Combating Cancer With Conservation

In June of 2009 I had barely known Stacia for a month and was invited to accompany her for the annual Relay for Life in Sycamore, Illinois. One of her friends, Keri, had lost her best friend, Mike to cancer. He was only 26.


I attended the event not knowing what to expect other than a late night. Nobody exceptionally close to me had cancer although I’ve always heard a lot about it and feared it greatly. I had lost my Doberman, Baby, to bone cancer but she was 12 which is pretty old for a big dog. (Her loss hurt me greatly nonetheless.)

Deer Run Forest Preserve in Winnebago County, Illinois where a large prairie/grassland is under restoration
Deer Run Forest Preserve

The evening of Relay for Life was actually quite fun and not as much of a “downer” as I had anticipated. We rode in a hot air balloon, ate good food, and hung out with some pretty cool people. But as the night came and the luminaries were lit, my emotions were rattled.

Each of these luminaries represented someone who was fighting cancer or who had lost their battle. They lit up the entire looped walking path making any other light superfluous.

Listening to people talk about their experiences with cancer and why they were at this event easily made me teary-eyed. I held Stacia the entire time and we barely said a word. We didn’t need to. It was then when I realized that this was the woman I wanted to marry.

So how can conservation help fight cancer? Directly, it really doesn’t. Restoring an acre of prairie won’t heal someone with stomach cancer. But conserving land and protecting the environment provides several key ways to help reduce the chances of getting cancer.

From Dr. David Servan-Schreiber’s book Anticancer, A New Way of Life, New Edition:

“All of us have cancer cells in our bodies. But not all of us will develop cancer . . . cancer cells lie dormant in all of us . . . we all must care for the “terrain” in which they exist.”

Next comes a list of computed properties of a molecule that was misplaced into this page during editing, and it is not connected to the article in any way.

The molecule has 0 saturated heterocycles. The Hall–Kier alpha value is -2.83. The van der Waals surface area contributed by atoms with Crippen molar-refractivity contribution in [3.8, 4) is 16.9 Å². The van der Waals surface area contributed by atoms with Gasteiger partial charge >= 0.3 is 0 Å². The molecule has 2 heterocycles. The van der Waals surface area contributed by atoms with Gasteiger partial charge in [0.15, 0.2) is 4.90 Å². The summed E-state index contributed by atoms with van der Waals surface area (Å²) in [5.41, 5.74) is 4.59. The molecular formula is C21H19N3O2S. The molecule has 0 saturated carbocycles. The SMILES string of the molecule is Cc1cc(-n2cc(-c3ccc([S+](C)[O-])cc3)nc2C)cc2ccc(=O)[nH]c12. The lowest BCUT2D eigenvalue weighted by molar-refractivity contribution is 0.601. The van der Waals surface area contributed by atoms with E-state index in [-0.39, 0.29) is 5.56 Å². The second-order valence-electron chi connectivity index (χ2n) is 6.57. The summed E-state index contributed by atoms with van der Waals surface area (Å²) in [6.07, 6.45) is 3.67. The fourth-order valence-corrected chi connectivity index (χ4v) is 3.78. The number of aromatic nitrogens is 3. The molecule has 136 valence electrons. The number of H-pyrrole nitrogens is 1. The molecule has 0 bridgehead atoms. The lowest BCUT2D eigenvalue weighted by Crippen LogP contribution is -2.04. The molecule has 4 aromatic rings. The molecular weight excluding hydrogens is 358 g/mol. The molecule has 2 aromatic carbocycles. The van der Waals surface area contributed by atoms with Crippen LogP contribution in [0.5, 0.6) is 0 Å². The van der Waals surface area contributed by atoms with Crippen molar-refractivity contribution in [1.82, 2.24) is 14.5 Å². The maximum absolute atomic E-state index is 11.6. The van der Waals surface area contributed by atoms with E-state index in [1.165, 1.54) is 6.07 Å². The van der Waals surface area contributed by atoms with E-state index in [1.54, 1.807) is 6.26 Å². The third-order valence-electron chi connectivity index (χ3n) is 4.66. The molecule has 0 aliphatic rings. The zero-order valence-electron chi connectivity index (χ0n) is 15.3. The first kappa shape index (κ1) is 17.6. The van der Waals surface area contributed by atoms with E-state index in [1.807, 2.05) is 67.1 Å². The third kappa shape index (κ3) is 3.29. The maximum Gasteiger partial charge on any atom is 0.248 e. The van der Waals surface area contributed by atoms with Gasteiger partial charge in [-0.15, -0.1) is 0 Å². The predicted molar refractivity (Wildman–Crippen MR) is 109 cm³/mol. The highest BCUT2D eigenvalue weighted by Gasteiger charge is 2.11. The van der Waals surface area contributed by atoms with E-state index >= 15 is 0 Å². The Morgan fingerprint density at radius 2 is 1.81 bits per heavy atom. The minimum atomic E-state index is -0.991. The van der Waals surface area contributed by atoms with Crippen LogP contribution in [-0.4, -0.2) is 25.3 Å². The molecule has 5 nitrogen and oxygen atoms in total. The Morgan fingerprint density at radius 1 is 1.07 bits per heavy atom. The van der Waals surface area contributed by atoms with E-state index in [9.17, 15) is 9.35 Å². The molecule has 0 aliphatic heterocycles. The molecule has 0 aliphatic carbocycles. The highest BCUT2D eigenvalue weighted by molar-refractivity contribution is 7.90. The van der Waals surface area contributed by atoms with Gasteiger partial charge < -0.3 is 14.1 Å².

Three of the major ways to fight cancer relate directly to outdoor experiences:

  1. exercise
  2. stress reduction
  3. minimizing environmental toxins

Conserved land enables more diversity of plants and animals, providing more incentive to hike and enjoy nature. The more parks and preserves, interesting walking paths, and beautiful places to explore the more reasons people have to remove themselves from electronics and get “natural” exercise.

A woodland of birds and wildflowers has a lot more appeal than the treadmill that is collecting dust and articles of clothing.

Outside exercise also doubles as a stress-reducer. Numerous studies show how beneficial walking is and spending more time outside hiking and exploring means less time dwelling on problems and uncertainty. Walking stimulates problem-solving and is a great way to improve your mood.

Stress is terrible for your overall health and according to Anticancer it feeds cancer cells.

Finally, conserved land helps protect water sources, improves air quality, and helps offset carbon. Improving soil quality without use of harsh chemicals means better food sources and less chances of toxins entering the body.

I’ll be walking for Relay For Life for my second year in a row on June 18th. Please help by sharing this post or if you can, donate to our team (under Eddie Callaway).

Nygren Wetlands, a fantastic protected area that has nesting Sandhill Cranes among other cool stuff
Nygren Wetlands

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